A recent Management Alert Report conducted by the District of Columbia Office of the Inspector General (OIG) found “deficiencies” in the repair and readiness of DC Fire and Emergency Medical Services (FEMS) reserve vehicles.

FEMS maintains a fleet of 401 vehicles (as of March 2012), including more than 90 vehicles held in reserve for mobilization and as replacements for frontline vehicles needing repairs.  

The Feb. 19 report identifies concerns about the condition, operability, and readiness of the FEMS reserve apparatus fleet, as well as deficiencies in repair operations. According to the report, following the terrorist attacks of Sept. 11, 2001, FEMS was criticized for not having an adequate number of vehicles to deploy. This lead to a 2007 Special Order that requires the following vehicles to be on reserve:

  • 12 battalion reserve engines ready for immediate deployment,
  • 10 warehouse reserve engines to replace out-of-service vehicles,
  • six reserve engines to serve as water supply units,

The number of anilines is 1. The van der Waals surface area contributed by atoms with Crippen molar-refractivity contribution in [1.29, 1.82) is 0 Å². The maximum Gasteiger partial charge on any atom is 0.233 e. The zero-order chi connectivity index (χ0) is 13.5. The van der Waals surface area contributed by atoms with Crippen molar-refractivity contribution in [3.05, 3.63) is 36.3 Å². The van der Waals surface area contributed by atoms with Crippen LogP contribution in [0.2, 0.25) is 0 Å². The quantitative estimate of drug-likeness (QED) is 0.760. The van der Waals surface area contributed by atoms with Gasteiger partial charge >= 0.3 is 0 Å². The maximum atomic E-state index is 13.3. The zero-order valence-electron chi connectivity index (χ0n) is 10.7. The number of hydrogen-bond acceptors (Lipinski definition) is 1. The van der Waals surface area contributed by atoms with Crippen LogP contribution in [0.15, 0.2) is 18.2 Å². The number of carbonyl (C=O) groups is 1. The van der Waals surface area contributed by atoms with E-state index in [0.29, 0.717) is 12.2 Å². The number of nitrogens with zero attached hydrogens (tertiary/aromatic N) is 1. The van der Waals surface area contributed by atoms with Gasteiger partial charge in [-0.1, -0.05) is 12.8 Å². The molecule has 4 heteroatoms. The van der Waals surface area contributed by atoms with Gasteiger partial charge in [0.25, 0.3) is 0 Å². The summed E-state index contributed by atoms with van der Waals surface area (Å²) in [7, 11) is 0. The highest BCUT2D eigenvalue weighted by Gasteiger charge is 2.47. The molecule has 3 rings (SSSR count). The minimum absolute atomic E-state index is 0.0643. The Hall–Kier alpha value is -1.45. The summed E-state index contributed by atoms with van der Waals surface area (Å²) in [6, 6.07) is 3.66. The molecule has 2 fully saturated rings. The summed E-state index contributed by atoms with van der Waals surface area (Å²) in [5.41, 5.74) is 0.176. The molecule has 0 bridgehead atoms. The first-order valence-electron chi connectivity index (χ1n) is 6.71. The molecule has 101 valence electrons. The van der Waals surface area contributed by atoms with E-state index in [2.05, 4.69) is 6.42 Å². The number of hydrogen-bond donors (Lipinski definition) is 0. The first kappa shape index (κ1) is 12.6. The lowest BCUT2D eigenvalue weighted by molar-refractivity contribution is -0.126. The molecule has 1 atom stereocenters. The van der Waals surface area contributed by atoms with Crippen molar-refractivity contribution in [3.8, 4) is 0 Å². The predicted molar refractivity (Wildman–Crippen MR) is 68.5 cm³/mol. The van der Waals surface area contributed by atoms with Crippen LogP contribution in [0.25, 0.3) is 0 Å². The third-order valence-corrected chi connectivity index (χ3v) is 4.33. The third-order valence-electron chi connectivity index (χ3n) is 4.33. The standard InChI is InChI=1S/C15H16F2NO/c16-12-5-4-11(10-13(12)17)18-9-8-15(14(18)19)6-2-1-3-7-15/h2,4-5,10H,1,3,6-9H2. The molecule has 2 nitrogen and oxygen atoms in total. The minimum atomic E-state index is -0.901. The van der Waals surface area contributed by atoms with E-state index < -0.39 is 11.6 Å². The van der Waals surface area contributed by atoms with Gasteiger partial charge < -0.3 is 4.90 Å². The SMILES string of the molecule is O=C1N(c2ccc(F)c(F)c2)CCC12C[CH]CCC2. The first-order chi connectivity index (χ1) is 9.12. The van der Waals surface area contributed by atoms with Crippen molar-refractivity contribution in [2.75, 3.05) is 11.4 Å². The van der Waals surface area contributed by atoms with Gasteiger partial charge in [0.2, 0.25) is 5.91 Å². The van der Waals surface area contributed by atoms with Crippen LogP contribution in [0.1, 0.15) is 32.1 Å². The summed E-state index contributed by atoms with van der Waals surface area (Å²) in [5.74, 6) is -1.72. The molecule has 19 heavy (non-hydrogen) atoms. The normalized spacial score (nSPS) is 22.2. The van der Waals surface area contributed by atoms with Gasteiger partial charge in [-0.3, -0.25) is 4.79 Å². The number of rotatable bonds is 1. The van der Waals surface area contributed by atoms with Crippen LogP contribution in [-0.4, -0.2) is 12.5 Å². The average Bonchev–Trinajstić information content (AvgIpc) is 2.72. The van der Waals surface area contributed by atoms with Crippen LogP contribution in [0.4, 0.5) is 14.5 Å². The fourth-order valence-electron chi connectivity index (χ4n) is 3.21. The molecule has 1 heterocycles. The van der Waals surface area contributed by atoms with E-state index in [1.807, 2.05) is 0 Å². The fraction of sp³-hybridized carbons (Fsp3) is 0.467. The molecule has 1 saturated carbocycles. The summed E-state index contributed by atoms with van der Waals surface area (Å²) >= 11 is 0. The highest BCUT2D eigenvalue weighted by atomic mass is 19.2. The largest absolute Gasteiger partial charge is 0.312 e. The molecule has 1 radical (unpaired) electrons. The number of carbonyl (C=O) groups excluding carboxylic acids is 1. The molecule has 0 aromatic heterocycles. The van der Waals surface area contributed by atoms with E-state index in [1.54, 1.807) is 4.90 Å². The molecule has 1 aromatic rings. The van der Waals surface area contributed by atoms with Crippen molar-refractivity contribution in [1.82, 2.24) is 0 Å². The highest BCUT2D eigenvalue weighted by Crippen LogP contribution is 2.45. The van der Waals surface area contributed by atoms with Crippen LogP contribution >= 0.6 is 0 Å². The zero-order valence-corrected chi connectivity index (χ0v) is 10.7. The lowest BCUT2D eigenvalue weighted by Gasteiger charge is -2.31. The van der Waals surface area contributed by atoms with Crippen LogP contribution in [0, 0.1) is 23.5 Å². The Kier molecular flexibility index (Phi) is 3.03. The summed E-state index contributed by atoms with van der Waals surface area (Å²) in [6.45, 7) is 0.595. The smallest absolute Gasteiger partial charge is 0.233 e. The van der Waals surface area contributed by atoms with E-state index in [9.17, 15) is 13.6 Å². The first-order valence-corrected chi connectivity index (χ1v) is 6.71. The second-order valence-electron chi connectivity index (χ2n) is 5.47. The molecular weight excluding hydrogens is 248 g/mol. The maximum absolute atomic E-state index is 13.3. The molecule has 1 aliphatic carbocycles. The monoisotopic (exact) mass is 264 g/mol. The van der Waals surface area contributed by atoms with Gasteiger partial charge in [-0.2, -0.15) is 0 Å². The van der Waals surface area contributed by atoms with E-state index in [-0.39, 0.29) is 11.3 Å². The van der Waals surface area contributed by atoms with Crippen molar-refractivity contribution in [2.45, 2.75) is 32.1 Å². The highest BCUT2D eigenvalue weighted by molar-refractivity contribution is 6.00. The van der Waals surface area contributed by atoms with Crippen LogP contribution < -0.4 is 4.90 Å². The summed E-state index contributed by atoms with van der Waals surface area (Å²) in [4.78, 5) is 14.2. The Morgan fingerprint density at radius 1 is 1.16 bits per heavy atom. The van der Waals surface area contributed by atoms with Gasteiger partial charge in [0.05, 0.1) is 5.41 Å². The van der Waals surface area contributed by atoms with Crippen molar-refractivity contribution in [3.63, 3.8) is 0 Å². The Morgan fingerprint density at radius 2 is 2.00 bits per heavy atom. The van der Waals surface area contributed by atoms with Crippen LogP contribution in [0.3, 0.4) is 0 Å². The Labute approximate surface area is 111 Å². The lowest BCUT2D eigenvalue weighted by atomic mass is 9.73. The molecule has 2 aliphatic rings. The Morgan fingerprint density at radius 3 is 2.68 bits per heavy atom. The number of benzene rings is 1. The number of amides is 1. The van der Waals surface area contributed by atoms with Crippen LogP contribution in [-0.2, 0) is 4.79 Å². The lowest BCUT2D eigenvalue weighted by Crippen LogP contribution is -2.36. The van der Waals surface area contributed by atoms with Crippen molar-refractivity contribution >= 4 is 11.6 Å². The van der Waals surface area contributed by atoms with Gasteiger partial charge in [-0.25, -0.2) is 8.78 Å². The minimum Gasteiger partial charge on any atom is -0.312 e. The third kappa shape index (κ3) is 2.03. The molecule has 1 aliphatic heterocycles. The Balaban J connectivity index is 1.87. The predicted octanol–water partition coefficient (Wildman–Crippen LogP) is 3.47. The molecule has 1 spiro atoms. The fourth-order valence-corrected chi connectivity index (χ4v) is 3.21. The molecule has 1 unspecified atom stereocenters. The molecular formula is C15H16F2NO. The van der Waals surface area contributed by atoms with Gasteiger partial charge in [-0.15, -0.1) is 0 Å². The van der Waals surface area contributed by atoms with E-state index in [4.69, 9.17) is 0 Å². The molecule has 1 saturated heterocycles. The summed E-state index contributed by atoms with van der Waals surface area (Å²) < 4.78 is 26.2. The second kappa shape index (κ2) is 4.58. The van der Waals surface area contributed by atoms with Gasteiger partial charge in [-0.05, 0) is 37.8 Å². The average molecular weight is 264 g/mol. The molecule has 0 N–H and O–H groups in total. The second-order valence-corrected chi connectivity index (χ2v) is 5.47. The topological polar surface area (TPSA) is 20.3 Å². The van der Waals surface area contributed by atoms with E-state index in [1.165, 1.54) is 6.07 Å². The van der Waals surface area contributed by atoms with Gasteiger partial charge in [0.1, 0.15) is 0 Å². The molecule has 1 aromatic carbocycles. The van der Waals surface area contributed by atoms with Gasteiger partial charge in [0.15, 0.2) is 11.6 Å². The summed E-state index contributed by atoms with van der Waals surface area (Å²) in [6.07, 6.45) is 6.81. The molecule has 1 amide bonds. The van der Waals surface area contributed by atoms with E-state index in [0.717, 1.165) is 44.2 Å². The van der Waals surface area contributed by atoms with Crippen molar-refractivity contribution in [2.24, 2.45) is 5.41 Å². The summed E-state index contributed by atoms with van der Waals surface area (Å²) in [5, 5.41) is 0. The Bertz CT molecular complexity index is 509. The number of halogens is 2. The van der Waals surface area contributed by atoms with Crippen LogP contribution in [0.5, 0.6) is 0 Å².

• two reserve engines and one reserve ladder truck,
  • eight warehouse reserve trucks,
  • two warehouse reserve rescue squads,
  • 10 reserve EMS units, and
  • 20 reserve ambulances.

The report found that many of the vehicles designated as reserves were listed as out of service and not available for immediate deployment. During a six-month period in 2012, between five and nine of 12 battalion reserve engines were out of service; between 0 and one of six water supply engines were out of service; and between 16 and 21 of 31 EMS reserve units were out of service. Several reserve vehicles were inoperative.

The report also stated that FEMS lacks a plan for handling vehicle repair and replacement, with an FEMS official citing the death of an official when a fire truck went out of control due to brake failure; the vehicle was reported to be operating for years with a compromised braking system.

An FEMS official also told the OIG that employees were possibly intentionally damaging vehicles. The alleged tampering activities include puncturing tire sidewalls, tampering with air conditioner lines, and driving ambulances in a low gear to burn out transmissions.

As for repair schedules, the OIG found one truck was brought in 138 times in a 3.5-year period, and some vehicles had been waiting for months for repair.

The report recommended the Chief/FEMS ensure that vehicle repairs are timely and permanent; reserve vehicles are ready for deployment; and data about reserve vehicles and repairs is accurate. It further recommends the Chief/FEMS investigate alleged intentional damage of vehicles and update the 2007 Special Order.

A March 21 response from the Chief of FEMS states the department accepts the recommendations.

For the full report and response, visit the DC OIG page.